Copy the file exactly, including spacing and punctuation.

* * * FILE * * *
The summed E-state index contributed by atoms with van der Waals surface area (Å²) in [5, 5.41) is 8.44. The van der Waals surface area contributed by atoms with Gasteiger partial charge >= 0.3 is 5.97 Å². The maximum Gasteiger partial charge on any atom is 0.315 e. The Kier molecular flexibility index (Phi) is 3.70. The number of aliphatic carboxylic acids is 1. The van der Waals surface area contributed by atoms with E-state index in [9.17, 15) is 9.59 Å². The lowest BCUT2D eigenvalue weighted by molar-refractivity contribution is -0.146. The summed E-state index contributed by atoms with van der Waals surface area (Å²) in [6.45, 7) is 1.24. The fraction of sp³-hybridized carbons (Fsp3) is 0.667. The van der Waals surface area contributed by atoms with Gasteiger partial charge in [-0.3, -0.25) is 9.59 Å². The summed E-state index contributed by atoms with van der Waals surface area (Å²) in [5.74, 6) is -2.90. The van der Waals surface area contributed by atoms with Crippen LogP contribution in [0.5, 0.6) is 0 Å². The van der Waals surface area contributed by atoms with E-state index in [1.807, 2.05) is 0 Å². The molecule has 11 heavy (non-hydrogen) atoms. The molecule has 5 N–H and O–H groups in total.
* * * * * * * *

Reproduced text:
The summed E-state index contributed by atoms with van der Waals surface area (Å²) in [5, 5.41) is 8.44. The van der Waals surface area contributed by atoms with Gasteiger partial charge >= 0.3 is 5.97 Å². The maximum Gasteiger partial charge on any atom is 0.315 e. The Kier molecular flexibility index (Phi) is 3.70. The number of aliphatic carboxylic acids is 1. The van der Waals surface area contributed by atoms with E-state index in [9.17, 15) is 9.59 Å². The lowest BCUT2D eigenvalue weighted by molar-refractivity contribution is -0.146. The summed E-state index contributed by atoms with van der Waals surface area (Å²) in [6.45, 7) is 1.24. The fraction of sp³-hybridized carbons (Fsp3) is 0.667. The van der Waals surface area contributed by atoms with Gasteiger partial charge in [-0.3, -0.25) is 9.59 Å². The summed E-state index contributed by atoms with van der Waals surface area (Å²) in [5.74, 6) is -2.90. The van der Waals surface area contributed by atoms with Crippen LogP contribution in [0.5, 0.6) is 0 Å². The van der Waals surface area contributed by atoms with E-state index in [1.807, 2.05) is 0 Å². The molecule has 11 heavy (non-hydrogen) atoms. The molecule has 5 N–H and O–H groups in total.